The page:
Dan had his publisher send me a copy a month or so ago and I’m embarrassed to say, it’s still on the shelf. But as I’m cashing in some vacation days this summer, my promise to Dan is that I will have the time to finish it by Labour Day.

UPDATE: Dan has some slightly different musical teenage memories at his blog.

Welcome aboard Air Harper

Airbus 001As you may have heard, Prime Minister Harper decided to take a hands-on approach to the problem of getting Canadians out of Lebanon. He ditched the journalists and his aides that travelled with him to Europe and is en route as I write this to Cyprus. In Cyprus, he will fill up the military Airbus (right) with about 120 Canadian evacuees from Lebanon and fly them to Ottawa.

Harper wanted to free up as many seats on his plane as possible so not even one pool reporter was allowed on the plane. Why doesn’t Harper give up his seat? Security. Prime Ministers do not fly commercial flights for security reasons so the Harpers have to stick with their plane.

Harper is also taking along a “skeletal staff” including Communications Director Sandra Buckler, Press Secretary Carolyn Stewart-Olsen, Deputy Press Secretary Dimitri Soudas, Official PMO Photographer Jason Ransom, a Canadian Forces doctor and Harper’s normal RCMP bodyguards.

But there were only enough flight crew on board for the original purpose: To look after the in-flight needs of about 21 journalists and as many aides and staffers. With a full load on board for the flight from Cyprus to Ottawa, the plane will need more stewards. And so, we’re told, that Buckler, Stewart-Olsen, and Soudas will be handing out pillows, bringing drinks and food and making sure all seat belts are fastened.

And I’d bet my bottom dollar that you might just see Mr. and Mrs. Harper moving about the cabin, as well, making sure the needs of all the passengers are looked after.


Harper on the Lebanese evacuation: "greatest in history"

PARIS – Standing beside French Prime Minister Dominique de Villepin and with a sabre-armed French honour guard next to him, Canadian Prime Minister Stephen Harper had this to say about those who have said Canada has acted too slowly to extract an estimated 40,000 Canadian citizens in Lebanon:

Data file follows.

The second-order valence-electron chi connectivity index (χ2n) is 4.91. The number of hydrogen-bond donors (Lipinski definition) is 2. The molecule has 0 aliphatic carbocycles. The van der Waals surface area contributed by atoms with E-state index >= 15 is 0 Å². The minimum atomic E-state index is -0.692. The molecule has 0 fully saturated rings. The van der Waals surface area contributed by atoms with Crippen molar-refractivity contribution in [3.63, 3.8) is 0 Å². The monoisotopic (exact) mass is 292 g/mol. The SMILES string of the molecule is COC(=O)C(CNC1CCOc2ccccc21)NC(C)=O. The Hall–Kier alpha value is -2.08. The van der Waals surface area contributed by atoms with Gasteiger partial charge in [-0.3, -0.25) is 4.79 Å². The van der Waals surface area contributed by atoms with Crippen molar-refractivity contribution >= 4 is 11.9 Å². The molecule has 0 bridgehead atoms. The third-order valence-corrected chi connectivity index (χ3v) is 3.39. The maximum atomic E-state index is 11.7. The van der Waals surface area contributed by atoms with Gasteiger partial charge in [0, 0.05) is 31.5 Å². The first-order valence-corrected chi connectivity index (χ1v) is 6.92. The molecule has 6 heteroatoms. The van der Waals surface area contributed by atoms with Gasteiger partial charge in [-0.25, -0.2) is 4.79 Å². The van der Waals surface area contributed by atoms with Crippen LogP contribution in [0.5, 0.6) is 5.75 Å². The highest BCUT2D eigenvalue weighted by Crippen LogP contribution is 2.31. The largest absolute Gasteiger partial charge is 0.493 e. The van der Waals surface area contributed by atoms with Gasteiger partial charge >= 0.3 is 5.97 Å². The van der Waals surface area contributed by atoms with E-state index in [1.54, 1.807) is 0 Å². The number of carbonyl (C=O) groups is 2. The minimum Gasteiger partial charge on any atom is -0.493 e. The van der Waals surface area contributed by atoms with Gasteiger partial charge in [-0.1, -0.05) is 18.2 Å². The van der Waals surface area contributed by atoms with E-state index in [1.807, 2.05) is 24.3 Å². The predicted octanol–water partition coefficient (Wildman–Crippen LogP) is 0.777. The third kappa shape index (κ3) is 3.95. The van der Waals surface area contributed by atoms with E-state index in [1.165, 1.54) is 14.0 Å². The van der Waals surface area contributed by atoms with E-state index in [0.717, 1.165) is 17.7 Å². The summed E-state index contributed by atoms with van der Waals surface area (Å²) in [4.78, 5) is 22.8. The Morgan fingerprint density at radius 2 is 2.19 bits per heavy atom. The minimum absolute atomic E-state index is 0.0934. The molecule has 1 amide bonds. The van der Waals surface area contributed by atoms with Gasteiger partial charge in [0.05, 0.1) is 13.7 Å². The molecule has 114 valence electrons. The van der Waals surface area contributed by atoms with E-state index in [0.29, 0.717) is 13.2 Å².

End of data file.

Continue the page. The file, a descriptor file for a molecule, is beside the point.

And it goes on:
“There have been literally hundreds of federal employees working day and night for the past several days to put in place the  largest evacuation of Canadian citizens from another country in our history.”


Harper's enemy?

Prime Minister Stephen Harper toured Vimy Ridge this afternoon, the site of
one of Canada's greatest military victories and the one, many say, that
forged our nationhood.
Harper stood in a WWI trench and, with a bevy of photographers in front of
him – all of whom are members of the Parliamentary Press Gallery – said:
“Back then …the enemy had guns not cameras.”
Incidentally, Harper took precisely four questions from English-language journalists and two questions from a French journalist during his three days at the G8. He held a press conference after the G8 communique on Middle East but only to make a statement. He refused to take questions. Not sure about the Italian or Japanese leaders, but the leaders from the UK, Germany, U.S, France and Russia spoke to the media and took questions each day. Putin, in fact, held hour-long ask-anything pressers each night.
German Chancellor Angela Merkel even gave the media travelling with her an hour-long “off-the-record” briefing during which she presented her 'frank' assessment of other leaders and the summit in general.

Mrs. Harper's great-uncle

The PM's entourage landed in Lille, France about an hour ago. Our itinerary
here had us going to the Canadian memorial at Vimy Ridge.
We took a surprise detour, though, heading to the out-of-the-way Barlin
Community Cemetery in Barlin.
A group of about 100 local veterans, dignitaries and students were there to
greet us.
The cemetery contains the graves of 118 Canadians who died in World War I
battles in the area.
One of those who perished was 19-year-old Pte. James Edward Teskey of
Okotoks, Alta., the great-uncle of the wife of the Prime Minster, Laureen
Harper Teskey.
At the cemetery, Mr. Harper laid a wreath to honour all those in the
cemetery and then the he and Mrs Harper moved to her great-uncle's cemetery.
Both were clearly moved by the moment. They spent a few minutes kneeling in
front of Pte. Teskey's grave and Mrs. Harper took a rubbing of the
Pics later as I'm pecking this out from the BlackBerry on the way to Vimy.